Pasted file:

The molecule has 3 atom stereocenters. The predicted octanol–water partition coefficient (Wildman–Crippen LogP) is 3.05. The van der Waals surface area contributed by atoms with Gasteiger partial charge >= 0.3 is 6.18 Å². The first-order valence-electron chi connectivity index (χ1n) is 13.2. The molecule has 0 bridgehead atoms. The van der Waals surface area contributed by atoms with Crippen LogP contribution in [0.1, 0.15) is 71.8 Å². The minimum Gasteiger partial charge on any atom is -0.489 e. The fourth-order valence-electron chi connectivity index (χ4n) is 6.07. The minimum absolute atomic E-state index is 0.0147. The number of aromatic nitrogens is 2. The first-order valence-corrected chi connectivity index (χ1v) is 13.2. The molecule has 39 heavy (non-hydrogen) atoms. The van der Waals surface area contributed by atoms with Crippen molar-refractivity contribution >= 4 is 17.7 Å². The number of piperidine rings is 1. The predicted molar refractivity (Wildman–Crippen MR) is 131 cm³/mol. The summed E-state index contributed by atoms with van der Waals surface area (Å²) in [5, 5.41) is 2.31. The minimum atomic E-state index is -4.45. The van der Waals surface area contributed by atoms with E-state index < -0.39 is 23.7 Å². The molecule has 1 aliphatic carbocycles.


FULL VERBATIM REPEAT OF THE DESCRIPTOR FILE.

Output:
The molecule has 3 atom stereocenters. The predicted octanol–water partition coefficient (Wildman–Crippen LogP) is 3.05. The van der Waals surface area contributed by atoms with Gasteiger partial charge >= 0.3 is 6.18 Å². The first-order valence-electron chi connectivity index (χ1n) is 13.2. The molecule has 0 bridgehead atoms. The van der Waals surface area contributed by atoms with Crippen LogP contribution in [0.1, 0.15) is 71.8 Å². The minimum Gasteiger partial charge on any atom is -0.489 e. The fourth-order valence-electron chi connectivity index (χ4n) is 6.07. The minimum absolute atomic E-state index is 0.0147. The number of aromatic nitrogens is 2. The first-order valence-corrected chi connectivity index (χ1v) is 13.2. The molecule has 39 heavy (non-hydrogen) atoms. The van der Waals surface area contributed by atoms with Crippen molar-refractivity contribution >= 4 is 17.7 Å². The number of piperidine rings is 1. The predicted molar refractivity (Wildman–Crippen MR) is 131 cm³/mol. The summed E-state index contributed by atoms with van der Waals surface area (Å²) in [5, 5.41) is 2.31. The minimum atomic E-state index is -4.45. The van der Waals surface area contributed by atoms with E-state index < -0.39 is 23.7 Å². The molecule has 1 aliphatic carbocycles.